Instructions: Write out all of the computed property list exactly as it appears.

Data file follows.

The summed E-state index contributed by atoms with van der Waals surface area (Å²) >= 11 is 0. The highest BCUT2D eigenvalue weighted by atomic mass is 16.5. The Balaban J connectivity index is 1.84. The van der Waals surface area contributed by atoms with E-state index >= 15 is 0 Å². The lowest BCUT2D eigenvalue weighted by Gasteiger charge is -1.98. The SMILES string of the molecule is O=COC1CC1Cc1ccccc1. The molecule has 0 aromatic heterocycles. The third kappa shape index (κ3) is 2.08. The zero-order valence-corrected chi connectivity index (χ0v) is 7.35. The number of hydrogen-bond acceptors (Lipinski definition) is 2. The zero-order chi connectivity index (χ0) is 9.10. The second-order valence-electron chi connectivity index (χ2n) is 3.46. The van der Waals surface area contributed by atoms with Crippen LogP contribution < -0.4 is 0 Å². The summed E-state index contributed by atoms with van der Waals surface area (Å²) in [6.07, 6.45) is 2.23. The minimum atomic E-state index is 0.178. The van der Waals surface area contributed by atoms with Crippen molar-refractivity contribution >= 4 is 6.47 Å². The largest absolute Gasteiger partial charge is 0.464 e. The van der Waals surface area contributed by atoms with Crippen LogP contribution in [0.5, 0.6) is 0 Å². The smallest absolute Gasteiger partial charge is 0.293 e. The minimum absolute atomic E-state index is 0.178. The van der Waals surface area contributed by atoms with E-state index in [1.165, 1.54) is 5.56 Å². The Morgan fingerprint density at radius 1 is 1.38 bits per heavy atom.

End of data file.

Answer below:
The summed E-state index contributed by atoms with van der Waals surface area (Å²) >= 11 is 0. The highest BCUT2D eigenvalue weighted by atomic mass is 16.5. The Balaban J connectivity index is 1.84. The van der Waals surface area contributed by atoms with E-state index >= 15 is 0 Å². The lowest BCUT2D eigenvalue weighted by Gasteiger charge is -1.98. The SMILES string of the molecule is O=COC1CC1Cc1ccccc1. The molecule has 0 aromatic heterocycles. The third kappa shape index (κ3) is 2.08. The zero-order valence-corrected chi connectivity index (χ0v) is 7.35. The number of hydrogen-bond acceptors (Lipinski definition) is 2. The zero-order chi connectivity index (χ0) is 9.10. The second-order valence-electron chi connectivity index (χ2n) is 3.46. The van der Waals surface area contributed by atoms with Crippen LogP contribution < -0.4 is 0 Å². The summed E-state index contributed by atoms with van der Waals surface area (Å²) in [6.07, 6.45) is 2.23. The minimum atomic E-state index is 0.178. The van der Waals surface area contributed by atoms with Crippen molar-refractivity contribution >= 4 is 6.47 Å². The largest absolute Gasteiger partial charge is 0.464 e. The van der Waals surface area contributed by atoms with Crippen LogP contribution in [0.5, 0.6) is 0 Å². The smallest absolute Gasteiger partial charge is 0.293 e. The minimum absolute atomic E-state index is 0.178. The van der Waals surface area contributed by atoms with E-state index in [1.165, 1.54) is 5.56 Å². The Morgan fingerprint density at radius 1 is 1.38 bits per heavy atom.